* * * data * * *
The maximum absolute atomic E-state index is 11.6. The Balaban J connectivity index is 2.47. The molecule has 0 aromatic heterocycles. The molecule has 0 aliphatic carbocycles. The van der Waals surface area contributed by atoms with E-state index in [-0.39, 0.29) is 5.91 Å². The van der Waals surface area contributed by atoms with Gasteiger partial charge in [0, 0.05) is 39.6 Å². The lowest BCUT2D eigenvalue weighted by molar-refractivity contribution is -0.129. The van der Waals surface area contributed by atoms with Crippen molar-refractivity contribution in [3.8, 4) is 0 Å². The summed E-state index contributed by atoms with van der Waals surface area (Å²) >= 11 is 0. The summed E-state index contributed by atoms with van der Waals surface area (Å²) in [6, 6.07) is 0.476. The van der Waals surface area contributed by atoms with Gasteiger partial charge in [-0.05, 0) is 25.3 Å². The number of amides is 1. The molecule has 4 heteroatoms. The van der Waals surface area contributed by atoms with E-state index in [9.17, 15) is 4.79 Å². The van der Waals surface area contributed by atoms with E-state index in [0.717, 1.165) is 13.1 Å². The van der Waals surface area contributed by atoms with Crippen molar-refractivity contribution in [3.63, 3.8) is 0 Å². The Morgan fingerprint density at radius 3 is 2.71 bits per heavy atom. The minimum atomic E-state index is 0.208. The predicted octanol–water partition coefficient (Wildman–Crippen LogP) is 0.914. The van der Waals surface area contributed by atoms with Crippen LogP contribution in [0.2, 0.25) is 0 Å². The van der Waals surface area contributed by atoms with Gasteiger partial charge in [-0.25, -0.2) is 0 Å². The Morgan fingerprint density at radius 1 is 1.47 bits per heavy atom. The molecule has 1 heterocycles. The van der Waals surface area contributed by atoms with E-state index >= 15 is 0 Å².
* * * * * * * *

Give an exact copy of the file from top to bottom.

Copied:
The maximum absolute atomic E-state index is 11.6. The Balaban J connectivity index is 2.47. The molecule has 0 aromatic heterocycles. The molecule has 0 aliphatic carbocycles. The van der Waals surface area contributed by atoms with E-state index in [-0.39, 0.29) is 5.91 Å². The van der Waals surface area contributed by atoms with Gasteiger partial charge in [0, 0.05) is 39.6 Å². The lowest BCUT2D eigenvalue weighted by molar-refractivity contribution is -0.129. The van der Waals surface area contributed by atoms with Crippen molar-refractivity contribution in [3.8, 4) is 0 Å². The summed E-state index contributed by atoms with van der Waals surface area (Å²) >= 11 is 0. The summed E-state index contributed by atoms with van der Waals surface area (Å²) in [6, 6.07) is 0.476. The van der Waals surface area contributed by atoms with Gasteiger partial charge in [-0.05, 0) is 25.3 Å². The number of amides is 1. The molecule has 4 heteroatoms. The van der Waals surface area contributed by atoms with E-state index in [9.17, 15) is 4.79 Å². The van der Waals surface area contributed by atoms with E-state index in [0.717, 1.165) is 13.1 Å². The van der Waals surface area contributed by atoms with Crippen molar-refractivity contribution in [3.63, 3.8) is 0 Å². The Morgan fingerprint density at radius 3 is 2.71 bits per heavy atom. The minimum atomic E-state index is 0.208. The predicted octanol–water partition coefficient (Wildman–Crippen LogP) is 0.914. The van der Waals surface area contributed by atoms with Crippen LogP contribution in [0.2, 0.25) is 0 Å². The van der Waals surface area contributed by atoms with Gasteiger partial charge in [-0.25, -0.2) is 0 Å². The Morgan fingerprint density at radius 1 is 1.47 bits per heavy atom. The molecule has 1 heterocycles. The van der Waals surface area contributed by atoms with E-state index >= 15 is 0 Å².